What Did You Say?

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Midstate Education and Service Foundation (formerly: Midstate Central Council, AFL-CIO)

Summary Statement

A brief discussion of the hazards of noise and some practical suggestions to reduce exposures.

Did you ever notice that heavy equipment operators, laborers, and carpenters are often the noisiest bunch in the bar or at the company or union picnic? Well, they're the noisiest on the job too, what with backhoes, jackhammers, power saws, and pneumatic tools. Unlike at the bar, though, the loud and prolonged noise their tools make at the worksite can be a hazard for all of us.


Noise is no different than any other hazard that construction workers face.


Have you ever had to raise your voice to get the attention of someone working close by? Have you ever had ringing in your ears? Have you ever had a temporary loss of hearing? Do you have difficulty hearing on the telephone? Does your spouse complain that you don't listen when she or he talks? Yes to any of these questions means that you may have a hearing problem caused by exposure to dangerous levels of noise at work.

Noise is no different than any other hazard that construction and maintenance workers face. It is a real hazard that can lead to real disability. And there are ways to prevent hearing loss.

Protect Your Hearing

The first step in preventing hearing loss is to recognize that some people can suffer hearing loss from noise that wouldn't bother other people. Which person are you? There is no way of knowing. So it pays to avoid exposure to dangerous levels of noise. What are dangerous levels?

Noise levels are measured in decibels (DB). The noise level of circular saws can be as high as 102 decibels; jackhammers 111 decibels, and riveting on steel 130. Compare this to what OSHA allows: no more than 90 decibels averaged over an 8-hour day, no more than 95 dB over 4 hours, with a maximum of 115 dB for 15 minutes. If these noise limits are exceeded, then your employer is required to provide quieter machines or mufflers (called "engineering controls" by OSHA) or rotate workers to quieter jobs (called "administrative controls"). If these aren't enough to reduce exposure to excessive noise, then your employer must provide hearing protection such as ear muffs or ear plugs. And there must be a hearing conservation program, including noise monitoring, education and hearing tests.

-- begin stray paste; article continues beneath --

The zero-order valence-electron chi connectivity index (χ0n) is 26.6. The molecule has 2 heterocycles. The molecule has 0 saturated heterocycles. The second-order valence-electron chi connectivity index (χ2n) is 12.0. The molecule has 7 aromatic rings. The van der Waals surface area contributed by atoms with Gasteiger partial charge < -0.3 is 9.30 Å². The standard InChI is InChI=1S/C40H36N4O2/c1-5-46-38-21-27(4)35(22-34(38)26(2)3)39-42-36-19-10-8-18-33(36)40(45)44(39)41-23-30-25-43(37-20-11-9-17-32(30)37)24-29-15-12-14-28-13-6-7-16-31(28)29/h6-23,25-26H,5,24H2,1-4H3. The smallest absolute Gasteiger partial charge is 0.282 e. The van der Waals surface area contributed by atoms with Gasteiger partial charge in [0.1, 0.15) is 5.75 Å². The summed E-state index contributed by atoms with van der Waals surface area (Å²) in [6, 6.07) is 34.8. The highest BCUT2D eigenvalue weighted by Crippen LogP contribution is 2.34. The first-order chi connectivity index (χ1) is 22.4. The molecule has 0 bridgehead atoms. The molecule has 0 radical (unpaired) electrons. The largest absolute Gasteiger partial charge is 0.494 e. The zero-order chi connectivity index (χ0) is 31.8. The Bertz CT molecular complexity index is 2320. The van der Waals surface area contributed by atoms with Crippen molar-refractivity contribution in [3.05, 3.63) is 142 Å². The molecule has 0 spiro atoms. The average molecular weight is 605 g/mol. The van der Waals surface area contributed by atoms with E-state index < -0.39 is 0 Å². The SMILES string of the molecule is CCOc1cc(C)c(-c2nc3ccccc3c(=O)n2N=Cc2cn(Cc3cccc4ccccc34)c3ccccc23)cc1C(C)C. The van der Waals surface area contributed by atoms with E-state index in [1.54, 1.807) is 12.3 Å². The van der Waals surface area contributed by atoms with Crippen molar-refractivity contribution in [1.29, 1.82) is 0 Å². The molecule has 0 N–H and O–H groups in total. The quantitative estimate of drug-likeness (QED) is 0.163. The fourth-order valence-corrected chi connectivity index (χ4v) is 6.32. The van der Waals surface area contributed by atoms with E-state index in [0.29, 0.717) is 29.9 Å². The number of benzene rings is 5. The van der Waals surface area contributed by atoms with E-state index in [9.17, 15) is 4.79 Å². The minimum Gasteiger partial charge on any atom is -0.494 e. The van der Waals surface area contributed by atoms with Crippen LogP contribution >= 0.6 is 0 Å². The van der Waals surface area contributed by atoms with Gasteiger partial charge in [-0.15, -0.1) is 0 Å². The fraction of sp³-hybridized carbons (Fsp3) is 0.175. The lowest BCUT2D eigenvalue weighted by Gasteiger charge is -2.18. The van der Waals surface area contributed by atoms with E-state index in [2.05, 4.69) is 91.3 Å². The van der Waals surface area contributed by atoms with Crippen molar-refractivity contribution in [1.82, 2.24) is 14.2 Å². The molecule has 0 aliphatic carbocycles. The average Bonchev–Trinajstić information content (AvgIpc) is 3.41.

What You Can Do

First, tell the operators, laborers, carpenters, and ironworkers to quiet down. That's only partly a joke, because in a way it might work, if you're polite! You can also ask the safety person to measure noise levels, and then do something if they are too loud. Heavy machinery and tools are being made that produce less noise. Getting and using these safer tools can help a lot. (Call us if you want help identifying quieter tools.)

If the noise levels are still too high, you should wear ear muffs or ear plugs. You may have a concern that if you are wearing ear muffs you won't be able to hear the warning signal of a machine backing up toward you. This is a real concern and a real safety issue. However, ear muffs that can filter out machinery noise and allow warning yells or whistles through are available.

Many people think that if you have a hearing problem it will go away after you get away from the noise. This is sometimes true. But often hearing problems can become permanent, especially after several years of exposure to excessive noise. So listen up for safety. If you listen up now, you will be able to listen better later.